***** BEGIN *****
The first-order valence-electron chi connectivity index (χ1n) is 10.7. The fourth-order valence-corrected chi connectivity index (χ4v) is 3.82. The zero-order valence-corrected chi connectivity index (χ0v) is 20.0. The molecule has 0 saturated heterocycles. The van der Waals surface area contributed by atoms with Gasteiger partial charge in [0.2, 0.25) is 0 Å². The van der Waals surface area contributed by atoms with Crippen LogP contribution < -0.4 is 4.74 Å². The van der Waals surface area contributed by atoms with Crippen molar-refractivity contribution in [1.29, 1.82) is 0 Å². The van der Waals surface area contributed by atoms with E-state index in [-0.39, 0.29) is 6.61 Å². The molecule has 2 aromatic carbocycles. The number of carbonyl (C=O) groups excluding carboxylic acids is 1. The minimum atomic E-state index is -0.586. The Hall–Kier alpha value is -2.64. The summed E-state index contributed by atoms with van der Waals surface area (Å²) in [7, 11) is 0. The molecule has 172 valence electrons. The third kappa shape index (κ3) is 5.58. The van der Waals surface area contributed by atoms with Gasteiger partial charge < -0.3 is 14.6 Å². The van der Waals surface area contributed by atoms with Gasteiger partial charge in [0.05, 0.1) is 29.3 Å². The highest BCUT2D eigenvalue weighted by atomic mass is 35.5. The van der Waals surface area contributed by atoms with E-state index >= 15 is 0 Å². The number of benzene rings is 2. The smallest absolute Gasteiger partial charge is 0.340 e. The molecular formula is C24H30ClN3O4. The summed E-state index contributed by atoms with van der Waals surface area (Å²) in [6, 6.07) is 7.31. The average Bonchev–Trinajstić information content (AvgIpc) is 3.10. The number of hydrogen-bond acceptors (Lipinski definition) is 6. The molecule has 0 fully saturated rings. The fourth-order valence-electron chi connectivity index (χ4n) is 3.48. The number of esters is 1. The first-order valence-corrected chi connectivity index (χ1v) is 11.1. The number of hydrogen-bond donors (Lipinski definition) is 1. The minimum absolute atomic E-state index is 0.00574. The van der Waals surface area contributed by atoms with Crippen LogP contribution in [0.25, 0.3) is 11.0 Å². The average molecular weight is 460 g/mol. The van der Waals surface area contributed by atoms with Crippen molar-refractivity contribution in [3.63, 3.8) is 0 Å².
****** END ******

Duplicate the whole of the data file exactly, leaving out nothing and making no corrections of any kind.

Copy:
The first-order valence-electron chi connectivity index (χ1n) is 10.7. The fourth-order valence-corrected chi connectivity index (χ4v) is 3.82. The zero-order valence-corrected chi connectivity index (χ0v) is 20.0. The molecule has 0 saturated heterocycles. The van der Waals surface area contributed by atoms with Gasteiger partial charge in [0.2, 0.25) is 0 Å². The van der Waals surface area contributed by atoms with Crippen LogP contribution < -0.4 is 4.74 Å². The van der Waals surface area contributed by atoms with Crippen molar-refractivity contribution in [1.29, 1.82) is 0 Å². The van der Waals surface area contributed by atoms with E-state index in [-0.39, 0.29) is 6.61 Å². The molecule has 2 aromatic carbocycles. The number of carbonyl (C=O) groups excluding carboxylic acids is 1. The minimum atomic E-state index is -0.586. The Hall–Kier alpha value is -2.64. The summed E-state index contributed by atoms with van der Waals surface area (Å²) in [7, 11) is 0. The molecule has 172 valence electrons. The third kappa shape index (κ3) is 5.58. The van der Waals surface area contributed by atoms with Gasteiger partial charge < -0.3 is 14.6 Å². The van der Waals surface area contributed by atoms with Gasteiger partial charge in [0.05, 0.1) is 29.3 Å². The highest BCUT2D eigenvalue weighted by atomic mass is 35.5. The van der Waals surface area contributed by atoms with E-state index >= 15 is 0 Å². The number of benzene rings is 2. The smallest absolute Gasteiger partial charge is 0.340 e. The molecular formula is C24H30ClN3O4. The summed E-state index contributed by atoms with van der Waals surface area (Å²) in [6, 6.07) is 7.31. The average Bonchev–Trinajstić information content (AvgIpc) is 3.10. The number of hydrogen-bond acceptors (Lipinski definition) is 6. The molecule has 0 fully saturated rings. The fourth-order valence-electron chi connectivity index (χ4n) is 3.48. The number of esters is 1. The first-order valence-corrected chi connectivity index (χ1v) is 11.1. The number of hydrogen-bond donors (Lipinski definition) is 1. The minimum absolute atomic E-state index is 0.00574. The van der Waals surface area contributed by atoms with Crippen LogP contribution in [0.25, 0.3) is 11.0 Å². The average molecular weight is 460 g/mol. The van der Waals surface area contributed by atoms with Crippen molar-refractivity contribution in [3.63, 3.8) is 0 Å².